How do people in Japan use Kewpie Mayo?
With the ever popular Kewpie's Japanese Mayo(more info) growing worldwide, the question comes down a lot on how Japan uses Mayo.
In western countries, mayonnaise is used mostly as a sauce in sandwiches and is an important ingredient for making potato and tuna salad. In Japan it is used on much more foods and even on traditional foods such as:
1. Okonomiyaki (vegetables, meat and batter shaped like a pancake),
2. Yakisoba (stir-fried noodles) - Mayonnaise is squirted on top of yakisoba as a finishing touch
3. Takoyaki (octopus in batter and shaped into balls) also absorb copious amounts of oil as they cook and yet the Japanese garnish these with mayonnaise. Some takoyaki chains even have their own special secret mix of mayonnaise.
Okonomiyaki is probably the most famous out of the 3 mentioned above and it is popular for be decorated in a fancy way with Mayo. Here an artistic marbling of dark okonomiyaki sauce.
Okonomiyaki decorated with more Kewpie Mayo.
Here are a listing of non-tradtional food that Japan puts mayo on.
Like other mayonnaise-loving people elsewhere, the Japanese also like mayonnaise in their salad dressings.
It’s quite rare to have a salad simply dressed in mayonnaise though, so other ingredients such as wasabi, soy sauce, yuzu, sesame seeds, spicy fish roe, ponzu, or ketchup are added.
But vegetables aren’t the only salad ingredients dressed in mayonnaise-based dressings - “fruit salad mayonnaise” is also favored with banana, apple, strawberry, kiwi, mayonnaise and cream or yogurt as its most popular ingredients.
Another familiar use of mayonnaise is in sandwiches but as in salads, mayonnaise is seldom used alone.
It is often mixed with either butter/margarine or mustard. Favorite sandwich fillings are slices of ham with mayonnaise and butter, mashed hard-boiled egg with mayonnaise and mashed canned tuna mixed with mayonnaise.
So really no different than how people use it in North America and Europe.
Tuna and mayonnaise is a beloved combination, in fact, the best-selling onigiri (rice ball) in convenience stores is “tuna mayo.”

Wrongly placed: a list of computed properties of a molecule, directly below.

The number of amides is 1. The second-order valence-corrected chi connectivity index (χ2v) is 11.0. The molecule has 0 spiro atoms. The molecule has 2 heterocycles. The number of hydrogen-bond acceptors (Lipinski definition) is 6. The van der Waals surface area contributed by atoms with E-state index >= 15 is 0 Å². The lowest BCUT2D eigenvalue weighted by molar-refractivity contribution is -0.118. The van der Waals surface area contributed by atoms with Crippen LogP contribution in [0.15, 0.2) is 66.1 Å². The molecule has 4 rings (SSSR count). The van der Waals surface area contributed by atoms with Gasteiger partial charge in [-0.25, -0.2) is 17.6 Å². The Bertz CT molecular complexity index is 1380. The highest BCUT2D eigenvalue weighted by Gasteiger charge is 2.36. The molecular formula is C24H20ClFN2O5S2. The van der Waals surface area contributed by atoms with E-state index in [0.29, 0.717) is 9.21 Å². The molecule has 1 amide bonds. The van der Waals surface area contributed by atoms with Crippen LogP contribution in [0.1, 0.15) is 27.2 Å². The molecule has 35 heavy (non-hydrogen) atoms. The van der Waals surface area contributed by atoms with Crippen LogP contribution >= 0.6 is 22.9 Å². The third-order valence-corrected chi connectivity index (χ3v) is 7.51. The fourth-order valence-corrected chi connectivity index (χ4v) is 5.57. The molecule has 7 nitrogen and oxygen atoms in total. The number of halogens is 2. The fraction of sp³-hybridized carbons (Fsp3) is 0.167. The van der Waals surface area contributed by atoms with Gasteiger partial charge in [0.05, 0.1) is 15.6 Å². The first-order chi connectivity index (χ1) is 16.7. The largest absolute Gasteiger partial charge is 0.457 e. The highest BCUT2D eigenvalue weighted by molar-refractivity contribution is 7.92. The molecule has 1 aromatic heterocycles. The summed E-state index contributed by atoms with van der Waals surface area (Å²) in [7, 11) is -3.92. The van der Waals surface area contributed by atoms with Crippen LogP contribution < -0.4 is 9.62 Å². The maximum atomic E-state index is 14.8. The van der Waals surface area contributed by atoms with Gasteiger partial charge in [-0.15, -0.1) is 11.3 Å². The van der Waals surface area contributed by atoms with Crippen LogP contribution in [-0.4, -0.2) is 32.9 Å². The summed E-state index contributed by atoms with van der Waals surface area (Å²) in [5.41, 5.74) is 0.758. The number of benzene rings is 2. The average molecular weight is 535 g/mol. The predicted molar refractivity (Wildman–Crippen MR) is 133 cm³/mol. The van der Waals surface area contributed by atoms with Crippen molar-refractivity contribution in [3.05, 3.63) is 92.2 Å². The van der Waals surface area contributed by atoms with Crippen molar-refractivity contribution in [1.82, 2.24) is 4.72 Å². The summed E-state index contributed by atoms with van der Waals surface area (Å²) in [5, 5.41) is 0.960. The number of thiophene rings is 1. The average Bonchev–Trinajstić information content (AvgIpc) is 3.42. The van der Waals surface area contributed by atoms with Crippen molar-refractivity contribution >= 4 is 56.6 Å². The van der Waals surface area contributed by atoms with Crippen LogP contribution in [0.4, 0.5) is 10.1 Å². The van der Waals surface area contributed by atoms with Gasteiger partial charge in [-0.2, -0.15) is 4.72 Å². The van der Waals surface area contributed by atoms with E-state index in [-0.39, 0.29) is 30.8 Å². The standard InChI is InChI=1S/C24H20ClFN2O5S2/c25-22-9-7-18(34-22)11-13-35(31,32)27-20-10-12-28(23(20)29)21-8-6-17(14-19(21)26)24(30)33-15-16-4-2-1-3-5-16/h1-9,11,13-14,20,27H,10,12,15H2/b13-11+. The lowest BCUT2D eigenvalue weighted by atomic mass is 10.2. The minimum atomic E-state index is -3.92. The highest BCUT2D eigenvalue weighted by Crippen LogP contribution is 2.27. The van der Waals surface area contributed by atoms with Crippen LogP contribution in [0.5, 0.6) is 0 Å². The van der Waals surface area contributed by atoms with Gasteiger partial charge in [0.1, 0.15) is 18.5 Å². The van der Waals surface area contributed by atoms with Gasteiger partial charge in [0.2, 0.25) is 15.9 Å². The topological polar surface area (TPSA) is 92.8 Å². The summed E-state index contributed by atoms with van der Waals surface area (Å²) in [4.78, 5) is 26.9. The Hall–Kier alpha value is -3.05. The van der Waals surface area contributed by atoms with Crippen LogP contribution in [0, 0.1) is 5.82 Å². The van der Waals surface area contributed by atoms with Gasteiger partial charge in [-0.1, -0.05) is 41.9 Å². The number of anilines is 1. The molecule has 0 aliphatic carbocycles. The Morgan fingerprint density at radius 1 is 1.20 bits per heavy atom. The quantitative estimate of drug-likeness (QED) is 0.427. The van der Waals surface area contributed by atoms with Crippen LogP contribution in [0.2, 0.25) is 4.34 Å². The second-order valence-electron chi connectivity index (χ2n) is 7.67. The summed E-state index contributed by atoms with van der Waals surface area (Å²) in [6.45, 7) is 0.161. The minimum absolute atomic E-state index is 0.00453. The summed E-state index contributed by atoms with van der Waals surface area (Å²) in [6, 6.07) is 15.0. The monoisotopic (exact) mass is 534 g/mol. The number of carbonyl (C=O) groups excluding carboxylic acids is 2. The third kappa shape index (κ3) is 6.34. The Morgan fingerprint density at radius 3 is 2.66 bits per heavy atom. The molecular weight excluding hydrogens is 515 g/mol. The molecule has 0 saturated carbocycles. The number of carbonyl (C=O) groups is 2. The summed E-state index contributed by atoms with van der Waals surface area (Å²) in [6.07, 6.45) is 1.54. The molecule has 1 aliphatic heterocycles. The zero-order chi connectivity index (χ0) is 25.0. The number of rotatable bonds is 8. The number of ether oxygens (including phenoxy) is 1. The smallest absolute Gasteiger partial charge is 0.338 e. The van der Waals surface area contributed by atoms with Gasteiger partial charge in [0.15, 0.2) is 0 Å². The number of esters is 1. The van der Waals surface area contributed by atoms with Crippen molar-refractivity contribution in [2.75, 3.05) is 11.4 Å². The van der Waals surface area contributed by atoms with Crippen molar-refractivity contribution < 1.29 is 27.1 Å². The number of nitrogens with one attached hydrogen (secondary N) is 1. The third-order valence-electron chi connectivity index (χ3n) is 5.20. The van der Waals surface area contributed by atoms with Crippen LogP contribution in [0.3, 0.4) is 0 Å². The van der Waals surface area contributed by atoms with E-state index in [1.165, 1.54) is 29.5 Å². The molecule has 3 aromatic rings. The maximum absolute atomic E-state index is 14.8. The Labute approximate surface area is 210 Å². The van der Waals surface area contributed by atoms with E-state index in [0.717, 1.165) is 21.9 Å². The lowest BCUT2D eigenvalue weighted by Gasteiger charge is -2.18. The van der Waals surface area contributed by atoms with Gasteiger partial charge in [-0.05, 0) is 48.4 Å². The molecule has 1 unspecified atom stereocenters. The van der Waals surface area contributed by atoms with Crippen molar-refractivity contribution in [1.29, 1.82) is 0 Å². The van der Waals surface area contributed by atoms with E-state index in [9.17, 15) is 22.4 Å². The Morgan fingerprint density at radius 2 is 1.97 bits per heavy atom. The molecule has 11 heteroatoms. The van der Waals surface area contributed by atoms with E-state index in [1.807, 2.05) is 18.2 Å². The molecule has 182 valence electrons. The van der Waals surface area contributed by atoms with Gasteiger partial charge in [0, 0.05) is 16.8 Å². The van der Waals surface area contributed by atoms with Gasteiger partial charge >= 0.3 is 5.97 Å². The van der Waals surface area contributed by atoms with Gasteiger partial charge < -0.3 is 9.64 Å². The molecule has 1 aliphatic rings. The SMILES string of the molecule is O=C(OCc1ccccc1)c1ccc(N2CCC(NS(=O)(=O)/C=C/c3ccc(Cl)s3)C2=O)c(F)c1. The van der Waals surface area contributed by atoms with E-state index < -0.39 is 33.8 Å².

A popular product among kids is “tuna mayo maki”, which is simply a sushi roll with a tuna mayo filling. Shrimp mixed with mayonnaise or “ebi mayo” is also popular.
Ebi mayo isn’t limited to sushi. It is also the name of a dish that features fried shrimp coated in mayonnaise and served with shredded cabbage or lettuce.
The mayonnaise is often mixed with ketchup, but there are versions containing sweet chili sauce or Dijon mustard. Strangely, it doesn’t feel greasy - the tangy taste of Japanese mayonnaise and the ketchup cuts through the oil.
It may be counterintuitive to pair fried food and mayonnaise but as the main ingredient of tartar sauce, mayonnaise goes well with furai (fried seafood or vegetables) and katsu (fried cutlets of meat). As with ketchup in ebi mayo, the onions in the tartar sauce cut through the grease.
Aside from these Japanese “soul foods,” mayonnaise is also used in more familiar comfort food such as gratin and potato salad. Japanese gratin is usually a dish of macaroni with bechamel sauce, but mayo gratin can be anything with a bechamel-mayonnaise sauce. On the other hand, Japanese potato salad will almost always feature mashed potatoes, sliced cucumbers and carrots, ham and mayonnaise.
(numbers corresponds to image below):
There are other uses for mayonnaise in Japan. Kewpie’s website suggests coating raw shrimp with panko (breadcrumbs) and mayonnaise(3), and cooking these in an oven toaster for a quick ebi furai (fried shrimp).
It also encourages the use of mayonnaise in place of oil when making fried rice(5). It even recommends adding it to pancake mix for fluffier pancakes (6)! The obsession with mayonnaise doesn’t stop there - Ajinomoto, which makes the second best-selling mayonnaise even has a “mayonnaise decorating” contest where food becomes the canvas for mayonnaise lines and swirls.